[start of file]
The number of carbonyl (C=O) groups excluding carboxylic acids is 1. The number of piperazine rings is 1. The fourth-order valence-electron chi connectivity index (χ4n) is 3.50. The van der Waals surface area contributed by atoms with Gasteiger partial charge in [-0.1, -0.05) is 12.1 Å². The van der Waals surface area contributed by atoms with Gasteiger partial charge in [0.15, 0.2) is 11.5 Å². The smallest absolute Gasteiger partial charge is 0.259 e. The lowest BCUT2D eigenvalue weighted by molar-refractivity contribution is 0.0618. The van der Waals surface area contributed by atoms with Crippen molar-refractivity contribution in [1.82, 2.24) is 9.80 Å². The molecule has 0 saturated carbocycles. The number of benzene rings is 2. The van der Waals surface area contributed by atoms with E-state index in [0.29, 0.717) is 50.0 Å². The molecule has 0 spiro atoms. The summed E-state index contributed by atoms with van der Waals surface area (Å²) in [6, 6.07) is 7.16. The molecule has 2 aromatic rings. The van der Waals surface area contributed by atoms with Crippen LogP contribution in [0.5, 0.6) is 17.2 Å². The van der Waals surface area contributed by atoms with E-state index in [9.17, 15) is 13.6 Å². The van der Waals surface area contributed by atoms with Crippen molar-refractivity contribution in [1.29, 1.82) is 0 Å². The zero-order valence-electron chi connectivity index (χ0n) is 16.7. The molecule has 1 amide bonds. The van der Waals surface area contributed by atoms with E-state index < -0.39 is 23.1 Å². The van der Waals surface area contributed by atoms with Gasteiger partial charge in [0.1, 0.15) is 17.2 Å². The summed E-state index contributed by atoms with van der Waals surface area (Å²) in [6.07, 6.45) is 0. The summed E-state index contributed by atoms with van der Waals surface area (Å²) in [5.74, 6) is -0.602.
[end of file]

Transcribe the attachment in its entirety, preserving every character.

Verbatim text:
The number of carbonyl (C=O) groups excluding carboxylic acids is 1. The number of piperazine rings is 1. The fourth-order valence-electron chi connectivity index (χ4n) is 3.50. The van der Waals surface area contributed by atoms with Gasteiger partial charge in [-0.1, -0.05) is 12.1 Å². The van der Waals surface area contributed by atoms with Gasteiger partial charge in [0.15, 0.2) is 11.5 Å². The smallest absolute Gasteiger partial charge is 0.259 e. The lowest BCUT2D eigenvalue weighted by molar-refractivity contribution is 0.0618. The van der Waals surface area contributed by atoms with Crippen molar-refractivity contribution in [1.82, 2.24) is 9.80 Å². The molecule has 0 saturated carbocycles. The number of benzene rings is 2. The van der Waals surface area contributed by atoms with E-state index in [0.29, 0.717) is 50.0 Å². The molecule has 0 spiro atoms. The summed E-state index contributed by atoms with van der Waals surface area (Å²) in [6, 6.07) is 7.16. The molecule has 2 aromatic rings. The van der Waals surface area contributed by atoms with Crippen LogP contribution in [0.5, 0.6) is 17.2 Å². The van der Waals surface area contributed by atoms with E-state index in [9.17, 15) is 13.6 Å². The van der Waals surface area contributed by atoms with Crippen molar-refractivity contribution in [1.29, 1.82) is 0 Å². The zero-order valence-electron chi connectivity index (χ0n) is 16.7. The molecule has 1 amide bonds. The van der Waals surface area contributed by atoms with E-state index < -0.39 is 23.1 Å². The van der Waals surface area contributed by atoms with Gasteiger partial charge in [0.1, 0.15) is 17.2 Å². The summed E-state index contributed by atoms with van der Waals surface area (Å²) in [6.07, 6.45) is 0. The summed E-state index contributed by atoms with van der Waals surface area (Å²) in [5.74, 6) is -0.602.